agatha christie

Evil Under the Sun by Agatha Christie

Hercule Poirot and holidays never get on well together. Wherever Poirot goes death seems to stalk him. This time though it all may turn out differently. This secluded hotel called the Jolly Roger is very exclusive and entry to it is extremely restricted. Surely, all of its guests are safe against the outside world. But that wouldn’t matter because everywhere under the sun there is evil.

Evil Under the Sun by Agatha Christie was published in the UK by the Collins Crime Club in 1941 and in the US by Dodd, Mead and Company the same year.

Arlena Marshall is a strikingly attractive woman. She is a heartbreaker and men are drawn to her like moths to a flame. The vacationers at the Jolly Roger think that she’s up to her old tricks again. But when she turns up dead and the truth starts to be uncovered, it becomes apparent that things are not always what they seem.

I found the plot of Evil Under the Sun surprisingly similar to that of a Poirot short story called Triangle at Rhodes (1936). It also bears some resemblance to another Poirot novel, Death on the Nile (1937). Incidentally, one of the characters in Evil Under the Sun makes a reference to the case of Death on the Nile in one of the early chapters.

Among the characters I thought that the victim, Arlena Marshall, wasn’t properly fleshed out. We know what the others think of her but I don’t really get a sense of who she really was. Kenneth Marshall’s character I didn’t really understand or feel sympathetic towards. He’s a bit of a stuffed shirt. The character of Linda Marshall was poorly sketched.

I found the characters of Odell and Carrie Gardener funny, even if they were caricatures. I wish I could have learned more about the characters of Stephen Lane, Horace Blatt and Emily Brewster.

Like many other Christie mysteries this book has at least one recurring character in it. One of the official investigators in this case, Colonel Weston, had previously appeared in Peril at End House.

Agatha Christie did a wonderful job describing the hotel and its surrounding area. I had no problem picturing it in my mind. Once I started the book it was like I was transported right to the seaside resort, with its beach and overhanging cliffs.

With this mystery I totally had no clue about who the murderer is. I suspected everyone at one time or another. In the end there is no great twist to the solution of the mystery. Of course, there aren’t enough people or enough space for a real surprise. But the actual murder with its intricacy more than makes up for it. It is one of the more elaborately planned murders envisioned by Christie.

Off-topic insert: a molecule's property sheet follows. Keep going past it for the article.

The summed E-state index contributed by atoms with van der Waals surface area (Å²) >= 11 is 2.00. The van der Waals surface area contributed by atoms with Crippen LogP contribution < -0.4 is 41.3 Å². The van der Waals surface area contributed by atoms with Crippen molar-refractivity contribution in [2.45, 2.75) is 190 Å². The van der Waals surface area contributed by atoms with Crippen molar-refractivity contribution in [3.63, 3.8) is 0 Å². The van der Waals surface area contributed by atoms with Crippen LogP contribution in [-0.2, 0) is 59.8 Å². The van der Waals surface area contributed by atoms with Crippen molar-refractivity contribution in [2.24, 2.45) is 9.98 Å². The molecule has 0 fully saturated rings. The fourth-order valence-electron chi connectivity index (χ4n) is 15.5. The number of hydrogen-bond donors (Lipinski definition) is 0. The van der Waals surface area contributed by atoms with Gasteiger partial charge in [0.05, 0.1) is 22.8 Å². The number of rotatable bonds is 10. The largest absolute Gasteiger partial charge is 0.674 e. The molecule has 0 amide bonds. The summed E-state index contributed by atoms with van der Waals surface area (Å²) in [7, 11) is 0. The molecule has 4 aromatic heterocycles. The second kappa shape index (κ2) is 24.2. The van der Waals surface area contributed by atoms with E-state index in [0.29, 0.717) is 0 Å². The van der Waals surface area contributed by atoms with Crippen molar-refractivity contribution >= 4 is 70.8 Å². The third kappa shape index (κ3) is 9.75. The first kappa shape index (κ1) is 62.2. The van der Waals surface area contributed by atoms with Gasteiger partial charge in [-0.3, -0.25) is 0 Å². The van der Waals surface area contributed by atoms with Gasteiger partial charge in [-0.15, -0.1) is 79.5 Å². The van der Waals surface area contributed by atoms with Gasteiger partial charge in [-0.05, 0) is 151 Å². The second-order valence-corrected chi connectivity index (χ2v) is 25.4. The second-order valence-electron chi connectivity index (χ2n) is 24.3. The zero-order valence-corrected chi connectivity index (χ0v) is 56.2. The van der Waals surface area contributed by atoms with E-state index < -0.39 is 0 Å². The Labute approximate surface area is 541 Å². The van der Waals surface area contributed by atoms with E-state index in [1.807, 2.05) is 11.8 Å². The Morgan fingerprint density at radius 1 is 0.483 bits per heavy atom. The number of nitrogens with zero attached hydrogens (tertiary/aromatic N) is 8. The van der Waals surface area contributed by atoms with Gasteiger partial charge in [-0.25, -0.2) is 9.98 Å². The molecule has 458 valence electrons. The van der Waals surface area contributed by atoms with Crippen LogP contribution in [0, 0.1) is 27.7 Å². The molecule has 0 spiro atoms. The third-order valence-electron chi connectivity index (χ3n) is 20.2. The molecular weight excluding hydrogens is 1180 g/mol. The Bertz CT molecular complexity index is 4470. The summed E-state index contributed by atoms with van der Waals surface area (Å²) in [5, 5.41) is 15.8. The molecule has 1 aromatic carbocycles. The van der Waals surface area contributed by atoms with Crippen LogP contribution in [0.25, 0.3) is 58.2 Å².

Evil Under the Sun is a very engaging mystery. Definitely recommended.

Teaser Tuesdays (June 19)

Teaser Tuesdays is a weekly bookish meme, hosted by MizB of Should Be Reading. Anyone can play along! Just do the following:

• Grab your current read

• Open to a random page

• Share two (2) “teaser” sentences from somewhere on that page

BE CAREFUL NOT TO INCLUDE SPOILERS! (make sure that what you share doesn’t give too much away! You don’t want to ruin the book for others!)

• Share the title & author, too, so that other TT participants can add the book to their TBR Lists if they like your teasers!

My Teaser:

“It was Mr Blatt’s apparent ambition to be the life and soul of any place he happened to be in. The Jolly Roger Hotel, in his opinion, given somewhat loudly, needed brightening up. He was puzzled at the way people seemed to melt and disappear when he himself arrived on the scene.”

 P. 56, Evil Under the Sun”  by Agatha Christie

The Moving Finger by Agatha Christie

The Moving Finger by Agatha Christie gets its title from a verse by Omar Khayyám,

“The Moving Finger writes; and, having writ,

Moves on: nor all thy Piety nor Wit

Shall lure it back to cancel half a Line,

Nor all thy Tears wash out a Word of it.”

The Moving Finger was first published in the US by Dodd, Mead and Company in 1942 and in UK by the Collins Crime Club in 1943.

A sudden spate of hate mail disturbs the peace of the little town of Lymstock. No body is willing to discuss it though until an inhabitant of the town commits suicide, apparently as a result of receiving one such letter.

The title of the book, The Moving Finger, is significant as the poison pen points his/her accusing finger towards the people of the town one after another through the letters.